The strategy to close these three gaps (economic, social and environmental) has been described by ECLAC as a transformative recovery for sustainable development, meaning a strategy that combines economic recovery with efforts to move beyond the current development pattern, as set forth in the position document of the Commission’s thirty-eighth session, entitled Building a New Future: Transformative Recovery with Equality and Sustainability.
Taking a medium and long-term perspective, the authors recall ECLAC’s assertion that sustainable development in social, economic and environmental spheres is not something that unregulated markets can achieve on their own. It requires setting public policies in motion in various areas and simultaneously on matters of innovation and technological upgrades; moving towards a welfare state to support learning and equality; redesigning economic incentives to foster environmental protection; and implementing macroprudential policies that provide stability and promote competitiveness, progressive fiscal policies for equality and the financing of public investment, and sectoral policies to foster the expansion of sectors that are the main drivers of sustainability.
In addition, they contend that this transformation will necessitate political compacts that include expansionary, progressive, effective and efficient fiscal policies. “Leaderships are needed that provide a greater degree of certainty, that know how to build alliances, that help reclaim politics and well-being, promote solidarity among nations, strengthen regional integration, fulfill international agendas (including the 2030 Agenda for Sustainable Development), and link the emergency to the recovery,” Bárcena and Cimoli emphasize in their article.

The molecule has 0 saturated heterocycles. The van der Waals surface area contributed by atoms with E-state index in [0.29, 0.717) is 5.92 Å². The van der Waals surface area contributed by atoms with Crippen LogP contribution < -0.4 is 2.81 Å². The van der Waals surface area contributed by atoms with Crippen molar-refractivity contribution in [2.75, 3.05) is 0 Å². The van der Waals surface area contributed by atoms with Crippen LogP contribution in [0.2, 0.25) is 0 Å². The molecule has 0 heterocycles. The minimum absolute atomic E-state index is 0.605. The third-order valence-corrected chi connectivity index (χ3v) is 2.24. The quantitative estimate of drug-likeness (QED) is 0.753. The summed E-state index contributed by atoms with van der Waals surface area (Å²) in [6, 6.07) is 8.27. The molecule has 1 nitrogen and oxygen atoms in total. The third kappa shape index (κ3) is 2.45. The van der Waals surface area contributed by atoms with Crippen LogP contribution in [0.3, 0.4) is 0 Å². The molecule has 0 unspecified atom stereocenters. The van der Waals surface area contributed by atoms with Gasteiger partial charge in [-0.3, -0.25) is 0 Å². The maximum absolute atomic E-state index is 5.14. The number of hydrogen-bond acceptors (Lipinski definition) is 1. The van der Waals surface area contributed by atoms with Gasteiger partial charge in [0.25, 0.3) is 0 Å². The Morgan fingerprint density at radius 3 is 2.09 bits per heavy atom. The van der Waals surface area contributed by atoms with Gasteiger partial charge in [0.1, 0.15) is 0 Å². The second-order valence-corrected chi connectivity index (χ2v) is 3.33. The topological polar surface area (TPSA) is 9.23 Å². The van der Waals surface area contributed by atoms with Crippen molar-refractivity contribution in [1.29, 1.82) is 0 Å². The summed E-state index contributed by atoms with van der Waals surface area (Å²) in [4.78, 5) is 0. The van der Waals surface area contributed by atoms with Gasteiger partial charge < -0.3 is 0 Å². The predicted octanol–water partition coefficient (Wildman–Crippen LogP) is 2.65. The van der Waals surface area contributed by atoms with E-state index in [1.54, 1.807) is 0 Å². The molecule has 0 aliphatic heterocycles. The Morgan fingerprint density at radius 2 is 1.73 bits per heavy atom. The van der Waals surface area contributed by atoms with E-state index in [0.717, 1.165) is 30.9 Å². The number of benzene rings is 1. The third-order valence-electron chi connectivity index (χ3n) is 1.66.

This special issue of the CEPAL Review begins with an editorial by Miguel Torres, Editor of the Review, and an introduction by Alicia Bárcena and Mario Cimoli, the Guest Editors of this edition, entitled “The global economy and development in times of pandemic: the challenges for Latin America and the Caribbean”. Also included are studies that address the health economy in Mexico, the effects of COVID-19 and recovery in Brazil, and building a multilateralism that favors development to move towards a “new” new international economic order, among other topics. The articles are penned by renowned specialists such as Leonardo Lomelí Vanegas, General and Academic Secretary of the National Autonomous University of Mexico (UNAM); Luiz Carlos Bresser-Pereira, Emeritus Professor at the Getulio Vargas Foundation of Brazil; Ha-Joon Chang, Director of the Centre of Development Studies and Professor in the Political Economy of Development at the University of Cambridge; and José Antonio Ocampo, Professor at the School of International and Public Affairs of Columbia University – to mention just a few.
Readers are reminded that the opinions expressed in the articles published in the Review are those of the authors and do not necessarily reflect ECLAC’s viewpoints.